What Running Taught Me About Anxiety

Image via @jeremy_justin

If you asked me if I was a runner, I would say no. I’ve been running for exactly a year now, but it still feels brand new to me.

When I think about running, I picture a place where I’ve run or walked before.

In my head, the terrain never matches reality. The curves of the road are always sharper, hills always steeper, the side of the road more narrow, cars whip like the wind while my mind makes my projected self as small as possible on the side of the road that allows me a small semblance of safety.

In reality, the roads are never so threatening. And I should know this, I’ve run on them before. Turns move gradually enough to see cars coming around the bend, hills stretch long enough for cars to slow down when they see me — and if for some chance they don’t there is a shoulder on the road, putting multiple feet of space between myself and the oncoming car if needed. Things are never as bad as my mind wants to have me believe.

As my anxiety-prone mind slowly came to this realization about running, I thought to myself we may have a bit of a metaphor here. It dawned on me, in what felt like should have been an obvious (but wasn’t) realization that I might extrapolate what was happening here into other areas of my life.

My mind is very much centered on worry. Decision making, relationships, career — none of these areas of life are immune to an anxious mind. Should I have shared that information with this person? Do they think less of me? Is my partner happy? Should I stay in this apartment? This city? Is this the right career path?

But what if I could gently remind myself that the anxious mind is not the accurate mind. No matter how hard it tries, the anxious mind does not accurately represent the path forward. No matter how much air time we give it, the anxious mind is still a heavily scripted reality TV show. The characters may go by their actual names, the plot points may be born from actual events, but the way the story plays out has been selectively manipulated.

I can stress and let my tires spin out over my daily worries, or I can attempt to sit with the idea that my mind is playing tricks on me. The anxious reality will not be the one to play out in real life, it only exists to rage on inside my head.

Of course, remedying anxiety is not as simple as a mindset shift. But the mind is a powerful tool, especially in its ability to hurt or heal itself.

When I feel anxious, I remind myself that the only reality is right here, right now, as I sit writing this. I am okay. Maybe that is the only storyline I need to let play out right now. All anxious thoughts are timelines that have not yet happened, and most likely won’t. Even when terrible things happen, we can only deal with them in the present moment as they arise, not in our heads months and months prior. No amount of worry will prepare you for what comes next — trust me, I’ve tried.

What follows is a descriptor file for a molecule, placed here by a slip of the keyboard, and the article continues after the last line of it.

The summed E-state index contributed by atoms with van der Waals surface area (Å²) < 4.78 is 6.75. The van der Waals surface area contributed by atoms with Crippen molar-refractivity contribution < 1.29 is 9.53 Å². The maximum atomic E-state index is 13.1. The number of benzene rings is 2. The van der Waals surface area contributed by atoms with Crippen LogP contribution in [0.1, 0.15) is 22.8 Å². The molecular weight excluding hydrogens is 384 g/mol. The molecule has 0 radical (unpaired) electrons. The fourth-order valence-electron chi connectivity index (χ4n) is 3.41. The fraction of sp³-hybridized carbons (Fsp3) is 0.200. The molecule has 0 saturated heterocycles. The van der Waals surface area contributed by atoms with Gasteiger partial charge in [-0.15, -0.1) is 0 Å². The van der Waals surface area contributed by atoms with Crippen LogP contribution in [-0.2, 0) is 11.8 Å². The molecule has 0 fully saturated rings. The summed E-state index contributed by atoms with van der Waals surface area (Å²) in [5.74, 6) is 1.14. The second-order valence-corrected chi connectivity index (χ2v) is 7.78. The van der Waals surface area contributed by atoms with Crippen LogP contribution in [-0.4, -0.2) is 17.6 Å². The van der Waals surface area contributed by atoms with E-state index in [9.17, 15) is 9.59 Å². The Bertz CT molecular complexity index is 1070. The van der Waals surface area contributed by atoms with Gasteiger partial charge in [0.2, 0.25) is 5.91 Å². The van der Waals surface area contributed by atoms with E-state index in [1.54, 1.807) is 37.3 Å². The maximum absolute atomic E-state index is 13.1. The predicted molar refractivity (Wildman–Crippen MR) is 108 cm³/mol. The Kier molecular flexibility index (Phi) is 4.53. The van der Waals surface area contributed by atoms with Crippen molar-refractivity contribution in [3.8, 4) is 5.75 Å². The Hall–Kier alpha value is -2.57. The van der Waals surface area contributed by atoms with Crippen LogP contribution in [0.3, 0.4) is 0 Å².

In the first three months of 2020, I got the flu so bad I was in the ER twice, my triathlon running father had a heart attack colloquially known as ‘the widow maker’, and a global pandemic began. As a person who has dealt with anxiety all of her life, I didn’t see any of this coming, and nothing I had previously stressed over and obsessively ruminated over prepared me for it. But now, months later, here I am.

The truth I have come to is that my anxiety doesn’t serve me. It does not prepare me or make me better the way it’s trying to trick me into believing. It doesn’t make the run any easier.

The only guarantee of an anxious mind is its ability to take us away from the present moment. Good or bad, I prefer to spend my days in the reality of what’s going on right in front of me — to navigate my life and make decisions based on what is actually in front of me. This is no small task for an anxious mind, but just like in meditation how the goal is to keep bringing the mind back to the present, no matter how many times it wanders, similar is the goal with working on anxiety; to continue to make the choice to come back to the moment, no matter how many times this the mind tries to spin out in all directions of worry.

Right now I’m sitting, writing, breathing. That’s the only reality I need to focus on when the anxious wheels spin. Only when I go for that next run will I need to determine if the route is runner-friendly. If it turns out to be an anxiety minefield of narrow roads and sharp turns, I will turn right around and find myself a new route.



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Louise Lumia

Louise Lumia

Writer, Counselor-in-Training, Professional Binge Watcher of The Office, Coffee Enthusiast